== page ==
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  • Provenance

    Gagosian Gallery, Los Angeles
    Michael Klein, Inc., New York
    Private Collection

  • Exhibited

    Los Angeles, Gagosian Gallery, Jean-Michel Basquiat, April - May, 1982

  • Catalogue Essay

    "The soldiers twisted together a crown of thorns and put it on his head."
    John 19:2

    Notoriously brief with regard to commentary on his work, Jean-Michel Basquiat was in some respects the pure artist: he who does not need to justify or elaborate upon the work that he has created, simply allowing the work to speak for itself. Yet in the past four decades, scholars, critics, and devotees alike have striven to dissect the meaning of his work; consequently, the categories of Basquiat criticism in existence today approach that of the Shakespearean, and, in their creativity, even the Biblical. Yet this final comparison is unsurprising, seeing how Basquiat’s constant wrestling with themes of his own religious and spiritual life consistently found their way into his work. Conceived near the beginning of his career, and during one of his most prolific periods in the 1980s, Untitled (crown of thorns), circa 1982 is a blueprint for one of Basquiat’s most important works, which was exhibited at the only show during his life with the Gagosian Gallery in Los Angeles.

    Several of Basquiat’s most powerful recurrent themes in his work exist within a rapturous state in Untitled (crown of thorns), circa 1982. Prior to his infamous late adolescence, which spawned the most famous duo in the history of modern graffiti (SAMO, along with Al Diaz), Basquiat’s dual Haitian/Puerto Rican ethnicity primed him for a spiritual battle with which he would contend his entire life. Charged with both the primal nature of Haitian voodoo and the European Catholicism that came from Puerto Rico, Basquiat was fascinated with his religious duality, examining the existence of the respective faiths within himself both separately and together: “he seems to have been driven to pull things apart, examine their inner workings, consider the harmony or discord of their parts, and to reassemble them in some semblance, however elaborate the artifice of reordering, of wholeness.”(J. Hofeld, “Basquiat and the Inner Self”, Jean-Michel Basquiat, Edited by J. Baal- Teshuva, Bonn, 2001, p. 28)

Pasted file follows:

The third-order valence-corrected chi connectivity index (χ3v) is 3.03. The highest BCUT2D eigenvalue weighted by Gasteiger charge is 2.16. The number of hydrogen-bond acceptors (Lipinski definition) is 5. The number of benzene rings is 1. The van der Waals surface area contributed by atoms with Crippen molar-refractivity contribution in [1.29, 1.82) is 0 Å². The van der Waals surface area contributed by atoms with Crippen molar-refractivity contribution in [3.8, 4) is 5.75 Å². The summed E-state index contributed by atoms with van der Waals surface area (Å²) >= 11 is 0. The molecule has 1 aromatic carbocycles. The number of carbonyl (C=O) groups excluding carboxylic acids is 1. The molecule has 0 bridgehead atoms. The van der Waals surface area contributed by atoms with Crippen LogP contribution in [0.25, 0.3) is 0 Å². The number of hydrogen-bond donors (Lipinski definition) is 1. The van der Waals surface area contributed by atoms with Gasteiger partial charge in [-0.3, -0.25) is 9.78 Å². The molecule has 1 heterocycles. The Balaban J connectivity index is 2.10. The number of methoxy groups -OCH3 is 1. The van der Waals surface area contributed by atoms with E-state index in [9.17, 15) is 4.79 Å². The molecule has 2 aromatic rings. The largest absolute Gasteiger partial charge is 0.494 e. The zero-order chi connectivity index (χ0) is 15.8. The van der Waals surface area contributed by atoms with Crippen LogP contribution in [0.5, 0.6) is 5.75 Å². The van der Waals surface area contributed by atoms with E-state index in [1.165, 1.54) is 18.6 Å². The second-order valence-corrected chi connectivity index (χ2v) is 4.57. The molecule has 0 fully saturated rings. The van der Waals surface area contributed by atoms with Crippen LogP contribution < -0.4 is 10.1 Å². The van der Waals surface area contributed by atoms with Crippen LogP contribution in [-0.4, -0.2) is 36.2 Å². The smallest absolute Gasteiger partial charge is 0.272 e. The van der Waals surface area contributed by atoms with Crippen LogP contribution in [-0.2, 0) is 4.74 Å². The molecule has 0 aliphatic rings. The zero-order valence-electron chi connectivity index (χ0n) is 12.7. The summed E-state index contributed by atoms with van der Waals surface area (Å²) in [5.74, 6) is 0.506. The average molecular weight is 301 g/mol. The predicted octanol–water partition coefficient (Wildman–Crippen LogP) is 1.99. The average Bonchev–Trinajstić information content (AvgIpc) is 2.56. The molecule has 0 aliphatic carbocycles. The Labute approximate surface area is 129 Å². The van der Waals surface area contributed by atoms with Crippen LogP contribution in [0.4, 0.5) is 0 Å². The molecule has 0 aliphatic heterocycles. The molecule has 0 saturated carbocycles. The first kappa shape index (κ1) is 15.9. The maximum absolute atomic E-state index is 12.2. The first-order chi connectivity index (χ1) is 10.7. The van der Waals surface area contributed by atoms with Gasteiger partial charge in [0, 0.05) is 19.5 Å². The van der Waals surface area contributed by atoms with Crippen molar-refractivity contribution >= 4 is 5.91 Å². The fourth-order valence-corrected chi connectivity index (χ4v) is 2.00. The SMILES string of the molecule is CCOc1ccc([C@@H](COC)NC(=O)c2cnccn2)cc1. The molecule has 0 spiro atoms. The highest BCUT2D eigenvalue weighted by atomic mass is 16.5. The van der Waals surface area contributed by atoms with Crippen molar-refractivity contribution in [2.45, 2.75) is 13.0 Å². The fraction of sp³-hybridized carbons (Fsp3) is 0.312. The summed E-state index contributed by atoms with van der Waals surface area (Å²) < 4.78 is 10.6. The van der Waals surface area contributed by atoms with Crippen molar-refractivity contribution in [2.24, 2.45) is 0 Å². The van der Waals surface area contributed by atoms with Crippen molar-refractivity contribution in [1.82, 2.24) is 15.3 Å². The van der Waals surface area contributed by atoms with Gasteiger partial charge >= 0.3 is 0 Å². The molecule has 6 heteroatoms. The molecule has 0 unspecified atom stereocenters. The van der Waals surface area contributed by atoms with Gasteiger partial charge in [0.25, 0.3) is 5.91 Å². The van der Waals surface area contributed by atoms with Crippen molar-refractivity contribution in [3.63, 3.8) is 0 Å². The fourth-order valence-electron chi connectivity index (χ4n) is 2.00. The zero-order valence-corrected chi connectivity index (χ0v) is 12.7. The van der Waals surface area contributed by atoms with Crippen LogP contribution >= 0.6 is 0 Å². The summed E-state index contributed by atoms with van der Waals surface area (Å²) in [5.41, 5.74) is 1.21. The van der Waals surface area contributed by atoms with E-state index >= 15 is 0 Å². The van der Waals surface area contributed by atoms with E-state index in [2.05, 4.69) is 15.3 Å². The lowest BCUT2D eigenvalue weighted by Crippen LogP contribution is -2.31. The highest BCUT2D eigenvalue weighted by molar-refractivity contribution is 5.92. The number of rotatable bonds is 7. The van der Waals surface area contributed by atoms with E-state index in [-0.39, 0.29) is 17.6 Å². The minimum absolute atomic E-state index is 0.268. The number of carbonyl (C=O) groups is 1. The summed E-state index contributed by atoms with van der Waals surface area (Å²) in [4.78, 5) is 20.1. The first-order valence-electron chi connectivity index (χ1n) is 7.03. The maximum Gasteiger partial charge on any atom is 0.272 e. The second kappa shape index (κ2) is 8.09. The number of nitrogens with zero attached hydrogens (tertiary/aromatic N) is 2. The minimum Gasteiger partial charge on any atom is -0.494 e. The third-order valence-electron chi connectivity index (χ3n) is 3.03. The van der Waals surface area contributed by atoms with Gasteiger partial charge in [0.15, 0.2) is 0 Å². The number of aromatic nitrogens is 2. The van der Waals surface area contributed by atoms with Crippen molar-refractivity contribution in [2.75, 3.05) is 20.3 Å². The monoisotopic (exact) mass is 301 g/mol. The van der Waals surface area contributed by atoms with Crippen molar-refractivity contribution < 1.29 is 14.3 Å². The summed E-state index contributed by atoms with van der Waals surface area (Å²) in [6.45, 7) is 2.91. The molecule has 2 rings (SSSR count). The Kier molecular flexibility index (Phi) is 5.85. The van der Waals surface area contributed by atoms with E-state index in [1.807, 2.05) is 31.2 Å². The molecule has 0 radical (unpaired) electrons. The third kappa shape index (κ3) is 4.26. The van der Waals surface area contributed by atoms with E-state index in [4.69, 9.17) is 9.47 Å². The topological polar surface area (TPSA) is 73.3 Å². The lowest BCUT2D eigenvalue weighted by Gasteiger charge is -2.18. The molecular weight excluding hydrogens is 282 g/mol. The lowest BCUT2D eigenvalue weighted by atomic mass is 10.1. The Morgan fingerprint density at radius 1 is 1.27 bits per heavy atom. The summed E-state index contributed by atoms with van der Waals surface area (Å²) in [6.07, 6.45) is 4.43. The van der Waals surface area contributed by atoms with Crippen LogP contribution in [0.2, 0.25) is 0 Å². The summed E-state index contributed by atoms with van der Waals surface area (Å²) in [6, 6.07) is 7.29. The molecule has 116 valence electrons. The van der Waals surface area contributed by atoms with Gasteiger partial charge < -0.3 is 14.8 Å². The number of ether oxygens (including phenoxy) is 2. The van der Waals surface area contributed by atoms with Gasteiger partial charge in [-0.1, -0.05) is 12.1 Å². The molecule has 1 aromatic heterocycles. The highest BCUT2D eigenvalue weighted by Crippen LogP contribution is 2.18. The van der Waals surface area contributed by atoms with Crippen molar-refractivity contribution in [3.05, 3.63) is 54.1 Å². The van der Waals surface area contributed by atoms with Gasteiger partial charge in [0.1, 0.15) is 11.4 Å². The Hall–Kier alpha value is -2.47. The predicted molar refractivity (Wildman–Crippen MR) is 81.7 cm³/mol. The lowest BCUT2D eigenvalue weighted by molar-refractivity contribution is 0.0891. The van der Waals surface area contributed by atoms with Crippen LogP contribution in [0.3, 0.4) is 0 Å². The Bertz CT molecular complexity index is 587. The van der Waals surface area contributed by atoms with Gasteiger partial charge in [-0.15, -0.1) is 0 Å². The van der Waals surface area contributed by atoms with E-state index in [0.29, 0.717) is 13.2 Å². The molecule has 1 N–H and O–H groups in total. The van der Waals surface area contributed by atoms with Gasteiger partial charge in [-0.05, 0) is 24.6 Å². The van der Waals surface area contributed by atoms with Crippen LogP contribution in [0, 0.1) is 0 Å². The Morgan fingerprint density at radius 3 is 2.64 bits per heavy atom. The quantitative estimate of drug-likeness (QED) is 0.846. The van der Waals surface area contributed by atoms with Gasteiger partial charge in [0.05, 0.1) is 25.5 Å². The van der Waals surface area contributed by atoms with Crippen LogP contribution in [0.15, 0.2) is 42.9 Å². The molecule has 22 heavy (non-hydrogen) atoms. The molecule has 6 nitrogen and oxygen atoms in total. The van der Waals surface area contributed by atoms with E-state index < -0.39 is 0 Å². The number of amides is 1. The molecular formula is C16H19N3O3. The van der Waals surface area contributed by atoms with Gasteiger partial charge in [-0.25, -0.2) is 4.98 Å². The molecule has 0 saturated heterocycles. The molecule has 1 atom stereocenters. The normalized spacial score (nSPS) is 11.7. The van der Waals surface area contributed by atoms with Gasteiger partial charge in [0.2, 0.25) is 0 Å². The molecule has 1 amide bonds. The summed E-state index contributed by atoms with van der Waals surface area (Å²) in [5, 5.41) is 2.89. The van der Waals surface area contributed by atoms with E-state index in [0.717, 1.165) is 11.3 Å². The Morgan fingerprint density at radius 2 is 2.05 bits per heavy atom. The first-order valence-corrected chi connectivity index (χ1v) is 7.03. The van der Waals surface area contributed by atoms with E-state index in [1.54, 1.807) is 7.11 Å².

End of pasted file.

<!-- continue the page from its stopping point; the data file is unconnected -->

This investigation of the roots of harmony segued into anatomical curiosity as well, and, as his career took off following the massively influential Times Square Show of 1981, Basquiat’s signature figure became the anatomized skeleton, almost scripted onto his mediums instead of drawn. The present lot is a wondrous hybrid of both his spiritual influence and penchant for physical dissection. A solid black mask sits upon naked white paper, spare in its foregrounding yet all the more visually powerful for it. With just a few strokes of wax, Basquiat presents us with an almost geometric skull, more cubic than round. Employing electric blue and his highlighting tool, Basquiat sketches the features of his naked skull—teeth grit angrily together, eyes bloodshot and wide, ears marked with only an “x” for detail, and the surrounding border of skin. All in all, Basquiat’s black mask is one of complete rage and aggression, nearly bursting out of its blue shell.